Acute Pyelonephritis in Adults BackgroundTo formulate a classification tool for early recognition of patients admitted with acute pyelonephritis (AP) who are at high risk for failure of treatment or for death.MethodsA retrospective chart review of 225 patients (102 men) admitted with AP. We considered 13 potential risk factors in a multivariate analysis.ResultsRecent hospitalization, previous use of antibiotics, and immunosuppression were found to be independent correlates of the prevalence of resistant pathogens in both sexes. Additional predictors included nephrolithiasis in women and a history of recurrent AP in men. Prolonged hospitalization should be expected for a man with diabetes and long-term catheterization who is older than 65 years or for a woman of any age with the same characteristics, when the initial treatment was changed according to the results of urine culture. For mortality prediction, we derived an integer-based scoring system with 6 points for shock, 4 for bedridden status, 4 for age greater than 65 years, and 3 for previous antibiotic treatment for men and 6 points for shock, 4 for bedridden status, 4 for age greater than 65 years, and 3 for immunosuppression for women. Among patients with at least 11 points, the risk for in-hospital death was 100% for men and 91% for women.ConclusionsSimple variables available at presentation can be used for risk stratification of patients with AP. The additional identification of certain risk factors by means of a carefully obtained history could contribute to early recognition of patients infected by resistant bacteria and optimize the selection of antimicrobial agents.ACUTE INFECTION of the upper urinary tract (acute pyelonephritis [AP]) occurs in at least 250 000 adults per year in the United States,representing the most severe form of urinary tract infection (UTI).It often requires hospitalization and prolonged therapy, and when accompanied by bacteremia, AP has a mortality rate of 10% to 20%.Efforts to provide emergency department physicians with simple tools for the prediction of antimicrobial resistance and risk for death are justified by the increasing prevalence of resistance of various uropathogens to combined trimethoprim and sulfamethoxazole, β-lactams, and fluoroquinolones (FQs)and the finding in different clinical studies that almost half of the patients who were initially empirically treated with antibiotics received inappropriate treatment.Although numerous studies have focused on antimicrobial resistance of bacteria that cause UTIs in general,data on the ability to predict mortality and failure of treatment due to resistant pathogens in patients with AP are lacking. Moreover, despite the fact that AP in women has been extensively studied, scant information regarding AP in men exists.The aims of the present study were to formulate a classification tool for early recognition of men and women admitted with AP who are at high risk for death, and to identify independent predictors of failure of treatment and of prolonged hospitalization.METHODSDATA COLLECTIONWe conducted a retrospective medical chart review of all admissions to the Third Department of Medicine, Athens University, Sotiria General Hospital, Athens, Greece, that were due to AP from January 1, 1997, through December 31, 2001. Criteria for diagnosis of AP were the isolation of the same pathogen from urine and blood cultures or the simultaneous presence of (1) fever, defined as an axillary temperature of 38°C or greater; (2) pyuria, defined as the presence of 10 or more leukocytes per high-power field in the centrifuged specimen; and (3) positive urine culture (>105colony-forming units [cfu]/mL).In all cases, a positive urine culture was necessary for inclusion in the study. Blood samples were obtained for cultures from all subjects. Factors that defined complicated APs included 1 or more of the following: (1) male sex; (2) age greater than 65 years; (3) the presence of an indwelling catheter or the use of intermittent catheterization; (4) greater than 100 mL of residual urine retained after voiding; (5) obstructive uropathy; (6) vesicoureteral reflux or other urologic abnormalities; (7) azotemia due to intrinsic renal disease; and (8) renal transplantation.Demographic data, medical history, clinical findings, biochemical variables, ultrasonography (US) of the urinary system, record of resistance of microbes to antibiotics, and treatment with antibiotics were recorded. In addition, we assessed the presence of each of the following 13 variables considered to be potential risk factors for death or failure of treatment: age greater than 65 years, change in initial treatment, recent (in the previous month) hospitalization for any reason, prostatic hypertrophy (confirmed by US and defined as a prostate volume >25 mL),recent (in the previous month) use of antibiotics, hydronephrosis (demonstrated on admission by US), nephrolithiasis (confirmed by US), bedridden status, septic shock at presentation, history of recurrent APs (defined as ≥3 episodes of AP documented by means of culture in the past 12 months), diabetes mellitus, immunosuppression, and long-term indwelling catheterization. Antimicrobial agents were administered empirically until the results of urine or blood cultures were known. The duration of hospital stay and outcome (discharge or death) were also recorded.LABORATORY METHODSUrine specimens, obtained by means of the clean-catch midstream technique, in-and-out urethral catheterization, or preexisting long-term indwelling catheterization, were incubated by means of calibrated loops on blood-agar plates with 5% sheep blood. The cultures were incubated for 18 to 24 hours before quantitative reading. All bacterial counts with at least 105cfu/mL in pure culture or a yield of at least 2 species were considered to be significant bacteriuria. For blood cultures, 10 mL of venous blood was obtained from all patients and inoculated into aerobic and anaerobic bottles (Organon Teknika Corp, Durham, NC). At least 2 sets of blood cultures were obtained from each patient. Susceptibility tests were performed using the disk agar diffusion method and interpreted as described by the National Committee for Clinical Laboratory Standards.STATISTICAL ANALYSISStatistical analysis was performed using SPSS software.Acute pyelonephritis due to bacteria resistant to trimethoprim-sulfamethoxazole, to combined ampicillin sodium and sulbactam sodium or combined amoxicillin sodium and clavulanate potassium, or to FQs (norfloxacin, ofloxacin, and ciprofloxacin hydrochloride), prolonged (≥10 days) hospitalization, and death due to AP were used as end points in the analysis.We evaluated univariate correlations using the χ2or the Fisher exact test as appropriate for categorical data and the ttest for continuous variables. All tests of significance were 2-tailed, and a Pvalue of less than .05 was considered to be significant. Variables with a significant univariate correlation with mortality and prolonged hospitalization were considered in a logistic regression analysis using a backward-selection algorithm to identify the respective independent correlates. Furthermore, the coefficients of the regression model, expressed as multiples of a common denominator and rounded to the nearest interval, allowed for the transformation of the multivariate model into an integer-based scoring system, which assigned a weight (number of points) to each predictor and summed the weights of the predictors that were present for a subject.RESULTSClinical and laboratory characteristics of patients according to sex are illustrated in Table 1. Overall median age was 67 years (range, 42-96 years). Women were older than men (median age, 70 and 61 years, respectively [range, 42-96 and 51-92 years, respectively]; P<.001). Women had a decreased level of consciousness on admission in a greater proportion (35.8%) compared with men (12.7%; P<.001).Table 1. Patients' Clinical and Laboratory Characteristics*CharacteristicNo. (%) of PatientsPValueMenWomenOverallOverall102 (45.3)123 (54.7)225 (100)Fever (≥38°C) with chills98 (96.1)119 (96.7)217 (96.4).79Altered level of consciousness13 (12.7)44 (35.8)57 (25.3)<.001Lower abdominal pain/back pain20 (19.6)33 (26.8)53 (23.6).20CVA tenderness22 (21.6)27 (22.0)49 (21.8).94Vomiting/diarrhea19 (18.6)23 (18.7)42 (18.7).99Dysuria24 (23.5)26 (21.1)50 (22.2).67Pyuria90 (88.2)110 (89.4)201 (89.3).78Microscopic hematuria38 (37.3)60 (48.8)98 (43.6).08Leukocytosis102 (100.0)123 (100.0)225 (100.0).18Bacteremia60 (58.8)75 (61.0)135 (60.0).74Elevated SUN or serum creatinine level11 (10.8)12 (9.8)23 (10.2).80US detection of urinary tract obstruction22 (21.6)30 (24.4)52 (23.1).62Abbreviations: CVA, costovertebral angle; SUN, serum urea nitrogen; US, ultrasonography.*Percentages have been rounded and may not total 100.†Indicates differences between men and women.The results of urine cultures are presented in Table 2. Escherichia coliaccounted for 56.4% of overall cases, followed by enterococci (10.7%), Staphylococcusspecies (8.0%), Proteus mirabilis(6.7%), Enterobacterspecies (5.3%), and Pseudomonas aeruginosa(5.3%). Bacteriuria was accompanied by bacteremia (with the same pathogen) in 60 men (58.8%) and 75 women (60.9%). Uncomplicated APs accounted for only 5.7% of women (3.1% of the total study population).Table 2. Results of Urine Culture According to Age and SexUrine Culture YieldNo. (%) of PatientsPValueAge, ySex≤65>65MenWomenEscherichia coli70 (59.3)57 (53.3)53 (52.0)74 (60.2).22Enterococci12 (10.2)12 (11.2)14 (13.7)10 (8.1).18Proteus mirabilis7 (5.9)8 (7.5)6 (5.9)9 (7.3).67Enterobacterspecies3 (2.5)9 (8.4)10 (9.8)2 (1.6).02Pseudomonas aeruginosa5 (4.2)7 (6.5)3 (2.9)9 (7.3).14Staphylococcusspecies11 (9.3)7 (6.5)5 (4.9)13 (10.6).12Klebsiellaspecies4 (3.4)7 (6.5)8 (7.8)3 (2.4).09Acinetobacterspecies2 (1.7)02 (2.0)0.12Mixed4 (3.4)01 (1.0)3 (2.4).41*Percentages have been rounded and may not total 100.†Indicates differences between men and women.Amoxicillin-clavulanate or ampicillin-sulbactam was used as the initial empirical treatment in 54% of cases, whereas second-generation cephalosporins were administered in 11%, combined ticarcillin sodium and clavulanate potassium in 10%, FQs in 6%, trimethoprim-sulfamethoxazole in 6%, third-generation cephalosporins in 3%, and the combination of a β-lactam plus an aminoglycoside in 10% of all subjects. The rate of resistance of E colito ampicillin was 27%; to trimethoprim-sulfamethoxazole, 11%; and to at least 2 drugs, 10%. Enterococci were resistant to ampicillin in 7%, ciprofloxacin in 11%, vancomycin hydrochloride in 2%, and teicoplanin in 1% of cases, whereas P aeruginosawas resistant to combined piperacillin sodium and tazobactam sodium in 17%, ticarcillin in 19%, ciprofloxacin in 40%, netilmicin sulfate in 23%, ceftazidime in 30%, and imipenem in 8% of subjects. Overall susceptibility of bacteria isolated from urine culture to amoxicillin-clavulanate or ampicillin-sulbactam was 86%; to trimethoprim-sulfamethoxazole, 67%; to FQs, 91.5%; and to netilmicin, 80%. Overall resistance of bacteria to all of these antibiotics was 4%. Multiresistant pathogens, ie, pathogens resistant to amoxicillin-clavulanate or ampicillin-sulbactam, trimethoprim-sulfamethoxazole, and FQs, included 2 strains of Acinetobacterspecies, 3 strains of P aeruginosa,and 4 strains of Klebsiellaspecies. Among the 9 patients who were infected by multiresistant strains, 4 (44%) had recently used antibiotics (P= .02 compared with recent users of antibiotics who had uropathogens susceptible to at least 1 of the above 4 agents).Men with (49/102 [48.0%]) and without (53/102 [52.0%]) prostatic hypertrophy did not differ in terms of the prevalence of bacteria resistant to trimethoprim-sulfamethoxazole (21/49 [42.9%] vs 16/53 [30.2%]; P= .18), to amoxicillin-clavulanate or ampicillin-sulbactam (3/49 [6.1%] vs 1/53 [1.9%]; P= .35), or to FQs (1/49 [2.0%] vs 2/53 [3.8%]; P= .60). Moreover, no significant differences were found between these groups with regard to mortality (7/49 [14.3%] vs 5/53 [9.4%]; P= .54) and prolonged hospitalization (7/49 [14.3%] vs 5/53 [9.5%]; P= .54).Table 3shows the comparisons between men and women in terms of historical features, antibiotic resistance, and clinical course of the AP episode. The variables identified by univariate analysis to be associated with each of the end points are presented in Table 4and Table 5, whereas the independent risk factors are shown in Table 6. Table 7shows the independent predictors of prolonged hospitalization and death. Although the presence of hydronephrosis was found to be associated with prolonged hospitalization and resistance to trimethoprim-sulfamethoxazole in univariate analysis, it was not isolated as an independent risk factor for the end points in the regression model.Table 3. Comparisons Between Men and Women Regarding Variables Estimated as Risk Factors for Mortality, Prolonged Hospitalization, and the Prevalence of Bacteria Resistant to Antibiotics*VariablesMen (n = 102)Women (n = 123)PValueAge >65 y1791<.001Historical featuresRecent hospitalization1029<.04Prostatic hypertrophy49NARecent use of antibiotics1018.19Nephrolithiasis225<.001Bedridden status1234<.01Septic shock2228.48Recurrent APs1415.44Diabetes mellitus923.04Immunosuppression418<.01Long-term catheterization1145<.001Antibiotic resistanceResistant to combined trimethoprim and sulfamethoxazole3737.32Resistant to combined amoxicillin and clavulanate potassium or to combined ampicillin sodium and sulbactam sodium428<.001Resistant to FQs316.02Clinical course of the AP episodeInitial treatment changed540<.001Prolonged hospitalization1250<.001Early death814.26Overall mortality1215.54Abbreviations: AP, acute pyelonephritis; FQs, fluoroquinolones (norfloxacin, ofloxacin, and ciprofloxacin hydrochloride); NA, not applicable.*Data are given as number of patients unless otherwise indicated.Table 4. Significant Univariate Correlates of Mortality, Prolonged Hospitalization, and the Prevalence of Bacteria Resistant to Antibiotics in MenVariableNo. of PatientsMortality, No. dead/alive*Age >65 y†10/7Recent hospitalization†6/4Bedridden status†11/1Septic shock†12/10Recent use of antibiotics†9/1Long-term catheterization†10/1Prolonged hospitalization, No. yes/no*Age >65†10/7Recent use of antibiotics‡4/6Bedridden status§5/7Change in initial treatment†3/2Recent hospitalization†8/2Diabetes mellitus†5/4Immunosuppression†4/0Long-term catheterization†5/6Hydronephrosis†10/12Susceptibility of bacteria to trimethoprim-sulfamethoxaxole, No. resistant/susceptible&par;Immunosuppression†3/1Diabetes mellitus†7/2Recent hospitalization†9/1Recent use of antibiotics†9/1Long-term catheterization†7/3Hydronephrosis†16/6Susceptibility of bacteria to amoxicillin-clavulanate or ampicillin-sulbactam, No. resistant/susceptible¶Recent use of antibiotics‡2/8Recent hospitalization†3/7Nephrolithiasis†2/0Bedridden status§2/10Recurrent APs§2/12Diabetes mellitus‡2/7Immunosuppression†2/2Long-term catheterization§2/9Susceptibility of bacteria to FQs, No. resistant/susceptible#Recent hospitalization†3/7Recurrent APs†3/11Immunosuppression†2/2Abbreviations: amoxicillin-clavulanate, combined amoxicillin and clavulanate potassium; ampicillin-sulbactam, combined ampicillin sodium and sulbactam sodium; AP, acute pyelonephritis; FQs, fluoroquinolones (norfloxacin, ofloxacin, and ciprofloxacin hydrochloride); trimethoprim-sulfamethoxazole, combined trimethoprim and sulfamethoxazole.*N = 12/n = 90.†P<.001.‡P<.01.§P<.05.&par;N = 37/n = 65.¶N = 4/n = 98.#N = 3/n = 99.Table 5. Significant Univariate Correlates of Mortality, Prolonged Hospitalization, and the Prevalence of Bacteria Resistant to Antibiotics in WomenVariableNo. of PatientsMortality, No. dead/alive*Age >65 y†15/76Recent hospitalization‡10/19Bedridden status†14/20Septic shock‡14/14Recurrent APs‡10/5Diabetes mellitus†10/13Nephrolithiasis†7/18Immunosuppression‡11/7Prolonged hospitalization, No. yes/no§Age >65 y‡47/44Change in initial treatment†25/15Nephrolithiasis†16/9Recurrent APs‡13/2Diabetes mellitus†18/5Immunosuppression&par;13/5Long-term catheterization‡17/1Hydronephrosis†20/10Susceptibility of bacteria to trimethoprim-sulfamethoxazole, No. resistant/susceptible¶Age >65 y‡34/57Nephrolithiasis†15/10Immunosuppression&par;11/7Diabetes mellitus&par;12/11Recent hospitalization‡25/4Recent use of antibiotics‡16/2Hydronephrosis‡25/5Susceptibility of bacteria to amoxicillin-clavulanate or ampicillin-sulbactam, No. resistant/susceptible#Recent hospitalization‡14/15Nephrolithiasis†15/10Diabetes mellitus&par;13/10Immunosuppression&par;11/7Susceptibility of bacteria to FQs, No. resistant/susceptible**Age >65 y‡15/76Nephrolithiasis‡15/10Immunosuppression‡10/8Abbreviations: amoxicillin-clavulanate, combined amoxicillin and clavulanate potassium; ampicillin-sulbactam, combined ampicillin sodium and sulbactam sodium; AP, acute pyelonephritis; FQs, fluoroquinolones (norfloxacin, ofloxacin, and ciprofloxacin hydrochloride); trimethoprim-sulfamethoxazole, combined trimethoprim and sulfamethoxazole.*N = 15/n = 108.†P<.01.‡P<.001.§N = 50/n = 73.&par;P<.05.¶N = 37/n = 86.#N = 28/n = 95.**N = 16/n = 107.Table 6. Significant Multivariate Correlates of the Prevalence of Bacteria Resistant to Antibiotics*VariableMenWomenOR (95% CI)PercentageOR (95% CI)PercentageSENSSPECPPVNPVSENSSPECPPVNPVBacteria Resistant to Trimethoprim-SulfamethoxazoleRecent hospitalization*4.8 (2.2-6.3)259990706.1 (1.8-29.3)68958687Recent use of antibiotics*7.5 (3.1-4.9)259990703.9 (1.3-47.6)43988980Bacteria Resistant to Amoxicillin-Clavulanate or to Ampicillin-SulbactamImmunosuppression*8.4 (1.2-65.5)509850986.7 (2.1-58.2)32853981Bacteria Resistant to FQsRecurrent APs*7.3 (2.1-55.6)1009330100Nephrolithiasis*5.3 (1.7-16.1)94916099Abbreviations: Amoxicillin-clavulanate, combined amoxicillin and clavulanate potassium; ampicillin-sulbactam, combined ampicillin sodium and sulbactam sodium; AP, acute pyelonephritis; CI, confidence interval; FQs, fluoroquinolones (norfloxacin, ofloxacin, and ciprofloxacin hydrochloride); NPV, negative predictive value; OR, odds ratio; PPV, positive predictive value; SENS, sensitivity; SPEC, specificity; trimethoprim-sulfamethoxazole, combined trimethoprim and sulfamethoxazole.*P<.01.Table 7. Significant Multivariate Correlates of Prolonged Hospitalization and MortalityVariableOR (95% CI)*MenProlonged hospitalizationChange in initial treatment5.6 (2.3-54.6)Diabetes mellitus4.7 (1.9-45.3)Long-term catheterization3.3 (2.3-69.8)Age >65 y6.2 (3.5-71.1)MortalityAge >65 y8.1 (2.2-69.9)Septic shocks16.4 (4.1-71.5)Bedridden status8.3 (3.1-42.9)Recent use of antibiotics5.2 (2.3-53.7)WomenProlonged hospitalizationChange in initial treatment4.4 (1.4-53.9)Diabetes mellitus5.3 (2.1-44.8)Long-term catheterization*7.6 (2.5-67.1)MortalityAge >65 y8.3 (3.2-68.6)Septic shock15.7 (5.5-72.4)Bedridden status7.9 (2.9-49.6)Immunosuppression4.9 (2.1-51.5)Abbreviations: CI, confidence interval; OR, odds ratio.*For all variables P<.01.The coefficients of the 4 independent correlates of mortality, divided by 0.5 and rounded to the nearest interval, allowed a simpler reexpression of the final regression model, in the form of the following integer-based scoring system:Number of Points (Men) = 6 for Septic Shock + 4 for Bedridden Status + 4 for Age >65 Years + 3 for Previous Antibiotic TreatmentandNumber of Points (Women) = 6 for Septic Shock + 4 for Bedridden Status + 4 for Age >65 Years + 3 for ImmunosuppressionAccording to this prediction tool (Figure 1), most patients (89% of men and 87% of women) could be classified in the subgroups with low scores (<7 points), which predict a very limited risk for death (0%-2.5% for men and 0%-2.3% for women). Patients classified in the highest-score subgroup (≥11 points) had a very high risk for death (100% for men and 91% for women).Performance of an integer-based scoring system regarding mortality due to acute pyelonephritis. The equation we used for calculating the scores is provided in the "Results" section.COMMENTAcute pyelonephritis is the only UTI that may require hospital admission and could be fatal in patients with immunosuppression,elderly individuals,pregnant women,and patients with diabetes.Thus, in patients admitted for AP, the early identification of subgroups of patients at high risk for in-hospital death, prolonged hospitalization, and/or failure of treatment might contribute to ameliorative treatment.In the present study, women admitted for AP were older than men (Table 1), more frequently bedridden, and more likely to undergo long-term catheterization and to be immunosuppressed, and they more often had a history of nephrolithiasis, diabetes mellitus, and recent hospitalization (Table 3). Therefore, they had a higher incidence of infection with resistant bacteria. Because of this difference, and because of the fact that few studies on AP have analyzed data regarding men,we decided to perform separate analyses of data regarding men and women.Our study provides additional support for the view that, although susceptibility patterns have changed, the spectrum of microorganisms that cause community-acquired AP has remained relatively constant. Among the overall population, E coliaccounted for 57% of cases, whereas the rate of its resistance to trimethoprim-sulfamethoxazole (11%) was lower than the corresponding estimated rate in Greece during the same period (17%).Because cost-effectiveness analyses have shown that the threshold trigger for empirical FQ use in E coli– related UTI should be a trimethoprim-sulfamethoxazole resistance of more than 20%,and that the effect of the latter on clinical outcomes depends on the level of resistance in the community,administration of trimethoprim-sulfamethoxazole might be recommended as a first-line treatment for community-acquired AP due to E coliin Greek settings. However, considering that in our study E coliwas responsible for only 57% of APs, 51% of all other bacteria causing AP were resistant to trimethoprim-sulfamethoxazole, and the causative agent of AP is not usually known at the time of admission to the hospital, trimethoprim-sulfamethoxazole is not recommended as a first-line treatment for AP.In accord with previous reports,a history of recent hospitalization and use of antibiotics correlated independently with the prevalence of any trimethoprim-sulfamethoxazole–resistant bacteria in men and women. Thus, clinicians must consider the extent of the patient's exposure to hospital pathogens and the unique bacteriological features of each hospital when devising antibiotic strategies.In contrast to the results of several studies yielding resistance rates as high as 54% in European settings,susceptibility of all bacteria to amoxicillin-clavulanate or to ampicillin-sulbactam was sufficiently high in our population, and immunosuppression was the only independent predictor of the prevalence of bacteria resistant to these drugs in both sexes. The susceptibility pattern in the present study corroborates recent reports by the World Health Organization antimicrobial resistance monitoringand by the first international multicenter epidemiological survey of antimicrobial susceptibility of uropathogens,according to which no firm evidence of increased resistance to these drugs exists so far.Overall resistance rate to FQs in the population studied (8.5%) was comparable to the rate observed in our community (6.5%) at the beginning of the present study (1997)and the rate found in other European settings during the same preriod (6%).In line with previous reports,the present study yielded a history of recurrent APs for men and a history of nephrolithiasis for women as independent determinants of the prevalence of FQ-resistant bacteria. After considering cost-effectiveness and the risk for emergence of resistance, there appears to be little justification for using FQs routinely to treat APs, unless other agents are not well tolerated or are unlikely to be effective.A history of recurrent UTIs, the only independent predictor of multidrug resistance in men in our study, constitutes a well-established risk factor for the prevalence of multiresistant pathogens, especially in elderly patients with underlying diseases.Nevertheless, multivariate analysis isolated only nephrolithiasis as independently associated with multidrug resistance in women, which confirmed the results of previous studies that have shown women with renal lithiasis to have APs more frequently than men.In line with recent reports,the regression model showed that prolonged hospitalization for AP should be expected for a man with diabetes who is undergoing long-term catheterization and is older than 65 years, or for a woman of any age with both additional characteristics, whose initial empirical treatment was changed according to the results of urine culture. Regarding mortality, the multivariate analysis identified 5 factors that have been extensively investigated and found to convey a high risk for death in previous studies. Thus, age greater than 65 years,bedridden status,and the presence of septic shock at presentationwere the common independent predictors of death for both sexes, whereas additional multivariate correlates were recent use of antibiotics in menand immunosuppression in women.The mortality prediction model identified 3 groups of patients. The largest (90% of subjects) consisted of men and women with a score of less than 7 points who had a very limited risk for in-hospital death (<2.5%), whereas the smallest (8%) consisted of patients with a score of at least 11 points who were at high risk for death due to their disease (>90%). The ambiguous zone of patients with a score of 7 to 10 points included only 3 men (2.9%) and 5 women (4.1%) with corresponding risks for death of 67% and 75%, respectively. Thus, the cutoffs for achieving sufficiently high accuracy should be less than 7 or at least 11 points for the prediction of a favorable outcome or death, respectively. Despite significant differences between men and women regarding the mean age and the severity of the illness, risk factors for mortality, prolonged hospitalization, and prevalence of resistant bacteria were quite similar between the 2 sexes. Nevertheless, since the proposed model has been evaluated only in the patients from whom it was derived, its performance requires prospective validation in independent, external populations before it is routinely applied.Taking into account the rates of resistance in our study, patients with AP due to E colicould be treated with trimethoprim-sulfamethoxazole, whereas when the pathogen is not known, empirical treatment with trimethoprim-sulfamethoxazole is not recommended. Amoxicillin-clavulanate or ampicillin-sulbactam might be recommended as first-line treatment for APs acquired in communities with susceptibility patterns similar to those of our country. Fluoroquinolones should not be administered empirically as first-line treatment for AP, except in cases in which the risk factors for prevalence of bacteria resistant to other antibiotics are present and in men with hypertrophy of the prostate, for whom the penetration of FQs is superior compared with that of other agents.The proposed prediction model requires the application of simple information available at the emergency department and transformed to an easily remembered score. If validated, the model could be used to confirm the necessity of hospitalization for seriously ill patients who require intravenous treatment. Therefore, the model may contribute to a more objective risk stratification of patients presenting with AP, thus optimizing the selection of antimicrobial agents, ensuring prompt management of high-risk individuals, and directing those at low risk to less intensive and less costly levels of care.WEStammSRNorrbyUrinary tract infections: disease panorama and challenges.J Infect Dis.2001;183(suppl 1):S1-S4.JWWarrenEAbrutynJRHebelJRJohnsonAJSchaefferWEStammGuidelines for antimicrobial treatment of uncomplicated acute bacterial cystitis and acute pyelonephritis in women: Infectious Diseases Society of America (IDSA).Clin Infect Dis.1999;29:745-758.WEStammUrinary tract infections.In: Root RK, Waldvogel F, Corey L, Stamm WE, eds. Clinical Infectious Diseases: A Practical Approach.New York, NY: Oxford University Press Inc; 1999:649-656.PIspahaniNJPearsonDGreenwoodAn analysis of community and hospital-acquired bactaeremia in a large teaching hospital in the United Kingdom.Q J Med.1987;63:427-440.FJRobertsIWGeereAColdmanA three-year study of positive blood cultures, with emphasis on prognosis.Rev Infect Dis.1991;13:34-46.AJSchaefferUrinary tract infections: antimicrobial resistance.Curr Opin Urol.2000;10:23-24.MLCohenEpidemiology of drug resistance: implications for a post-antimicrobial era.Science.1992;257:1050-1055.LLeiboviciSGreenshtainOCohenAJWysenbeekToward improved empiric management of moderate to severe urinary tract infections.Arch Intern Med.1992;152:2481-2486.CSvanborgResistance to urinary tract infection.N Engl J Med.1993;329:802-803.IEDyerTMSankaryJADawsonAntibiotic resistance in bacterial urinary tract infections, 1991 to 1997.West J Med.1998;169:265-268.KGuptaDFSahmDMayfieldWEStammAntimicrobial resistance among uropathogens that cause community-acquired urinary tract infections in women: a nationwide analysis.Clin Infect Dis.2001;33:89-94.BALipskyUrinary tract infections in men: epidemiology, pathophysiology, diagnosis, and treatment.Ann Intern Med.1989;110:138-150.AJSchaefferUrinary tract infection in men—state of the art.Infection.1994;22(suppl 1):S19-S21.RHRubinEDShapiroVTAndrioleRJDavisWEStammEvaluation of new anti-infective drugs for the treatment of urinary tract infection: Infectious Diseases Society of America and the Food and Drug Administration.Clin Infect Dis.1992;15(suppl 1):S216-S227.MHoferUltrasound Teaching Manual.New York, NY: Thieme-Stratton Inc; 1999.National Committee for Clinical Laboratory StandardsPerformance Standards for Antimicrobial Disk Susceptibility Tests: Approved Standard.5th ed. Villanova, Pa: National Committee for Clinical Laboratory Standards; 1993. NCCLS document M2-A5.SPSS IncStatistical Package for the Social Sciences.Chicago, Ill: SPSS Inc; 2000. Windows version, release 10.0.MSadek SabbourTAbd-el-HamidSKHusseinInfection in immunosuppressed patients.Chemioterapia.1984;3:19-24.LENicolleUrinary tract pathogens in complicated infection and in elderly individuals.J Infect Dis.2001;183(suppl 1):S5-S8.LCGilstrap IIISMRaminUrinary tract infections during pregnancy.Obstet Gynecol Clin North Am.2001;28:581-591.ARonaldELudwigUrinary tract infections in adults with diabetes.Int J Antimicrob Agents.2001;17:287-292.ACVatopoulosVKalapothakiNJLegakisfor the Greek Network for the Surveillance of Antimicrobial ResistanceAn electronic network for the surveillance of antimicrobial resistance in bacterial nosocomial isolates in Greece.Bull World Health Organ.1999;77:595-601.TPLeLGMillerEmpirical therapy for uncomplicated urinary tract infections in an era of increasing antimicrobial resistance: a decision and cost analysis.Clin Infect Dis.2001;33:615-621.KGuptaTMHootonWEStammIncreasing antimicrobial resistance and the management of uncomplicated community-aquired urinary tract infections.Ann Intern Med.2001;135:41-50.PBemer-MelchiorLGillyKJugroot-KlotzTBrunPNevotGPaulResistance to amoxicillin and amoxicillin–clavulanic acid combination of 231 clinical strains of Escherichia coli, isolated in 1992 at the Cochin Hospital [in French].Pathol Biol (Paris).1995;43:760-765.DVanakCSauvagetCMuller-SerieysGMillotEBergogne-Berezinβ-Lactamase producing Escherichia coli: in vitro susceptibility of clinical strains to β-lactamase inhibitors.In: Program and Abstracts of the 33rd Interscience Conference on Antimicrobial Agents and Chemotherapy, American Society for Microbiology; Washington, DC; 1983.Washington, DC: American Society for Microbiology; 1983:143. Abstract 132.CHenquellDSirotCChanalFrequency of inhibitor-resistant TEM β-lactamases in Escherichia coliisolates from urinary tract infections in France.J Antimicrob Chemother.1994;34:707-714.World Health OrganizationReport on Infectious Diseases: Removing Obstacles to Healthy Development.Geneva, Switzerland; World Health Organization; 1999.GKahlmeterThe ECO.SENS Project: a prospective, multinational, multicentre epidemiological survey of the prevalence and antimicrobial susceptibility of urinary tract pathogens: interim report.J Antimicrob Chemother.2000;46(suppl 1):15-22.ACVatopoulosVKalapothakiNJLegakisfor the Greek Network for the Surveillance of Antimicrobial ResistanceBacterial resistance to ciprofloxacin in Greece: results from the National Electronic Surveillance System.Emerg Infect Dis.1999;5:471-476.NJLegakisLSTzouvelekisATsakrisJNLegakisACVatopoulosOn the incidence of antibiotic resistance among aerobic gram-negative rods isolated in Greek hospitals.J Hosp Infect.1993;24:233-237.RDazaJGutierrezGPiedrolaAntibiotic susceptibility of bacterial strains isolated from patients with community-acquired urinary tract infections.Int J Antimicrob Agents.2001;18:211-215.HGiamarellouFleroxacin in complicated urinary tract infections.Chemotherapy.1996;42(suppl 1):17-27.JEnaCAmadorCMartinezVOrtiz de la TablaRisk factors for acquisition of urinary tract infections caused by ciprofloxacin resistant Escherichia coli.J Urol.1995;153:117-120.AJSchaefferReview of norfloxacin in complicated and recurrent urinary tract infections.Eur Urol.1990;17(suppl 1):19-23.AUlmannJClavelDDestreeCDuboisAMombetJMBrissetNatural history of renal calcium lithiasis: data obtained from a cohort of 667 patients [in French].Presse Med.1991;20:499-502.CYPakNephrolithiasis.Curr Ther Endocrinol Metab.1997;6:572-576.JARobertsManagement of pyelonephritis and upper urinary tract infections.Urol Clin North Am.1999;26:753-763.SJEykynUrinary tract infections in the elderly.Br J Urol.1998;82(suppl 1):79-84.JMHamilton-MillerIssues in urinary tract infections in the elderly.World J Urol.1999;17:396-401.MDewandreJFranckJLecomteAMutsersPTaziauxThe hazards of bed rest in the elderly [in French].Rev Med Liege.1981;36:894-902.CAllenPGlasziouCDel MarBed rest: a potentially harmful treatment needing more careful evaluation.Lancet.1999;354:1229-1233.EProcaRRadulescuCCalinNCalomfirescuJNasaudeanANatuClinical comments on management of urosepsis in a general urological department.Acta Urol Belg.1992;60:41-56.JTMageeELPritchardKAFitzgeraldFDDunstanAJHowardAntibiotic prescribing and antibiotic resistance in community practice: retrospective study, 1996-8.BMJ.1999;319:1239-1240.DJAustinKGKristinssonRMAndersonThe relationship between the volume of antimicrobial consumption in human communities and the frequency of resistance.Proc Natl Acad Sci U S A.1999;96:1152-1156.GPedersenHCSchonheyderFHSteffensenHTSorensenRisk of resistance related to antibiotic use before admission in patients with community-acquired bacteraemia.J Antimicrob Chemother.1999;43:119-126.DTSteinkeRASeatonGPhillipsTMMacDonaldPGDaveyPrior trimethoprim use and trimethoprim-resistant urinary tract infection: a nested case-control study with multivariate analysis for other risk factors.J Antimicrob Chemother.2001;47:781-787.JARobertsGJDomingueLNMartinJCKimSRRanganImmunology of pyelonephritis in the primate model, II: effect on immunosuppression.Investig Urol (Berl).1981;19:148-153.Corresponding author and reprints: Angelos V. Pefanis, MD, Third Department of Medicine, Athens University, Medical School, Sotiria General Hospital, 152 Mesogion Ave, Athens 11527, Greece (e-mail: gpp@hol.gr).Accepted for publication August 16, 2002. http://www.deepdyve.com/assets/images/DeepDyve-Logo-lg.png JAMA Internal Medicine American Medical Association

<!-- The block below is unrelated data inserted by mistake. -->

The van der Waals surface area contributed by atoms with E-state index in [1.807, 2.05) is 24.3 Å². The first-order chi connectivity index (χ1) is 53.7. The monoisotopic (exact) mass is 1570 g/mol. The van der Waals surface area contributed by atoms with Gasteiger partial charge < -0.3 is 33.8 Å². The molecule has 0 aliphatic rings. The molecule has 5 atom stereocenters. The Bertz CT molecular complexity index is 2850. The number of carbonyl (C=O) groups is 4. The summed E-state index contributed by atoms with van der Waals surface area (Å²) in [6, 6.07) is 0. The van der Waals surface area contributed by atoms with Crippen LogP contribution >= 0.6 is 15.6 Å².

Loading next page...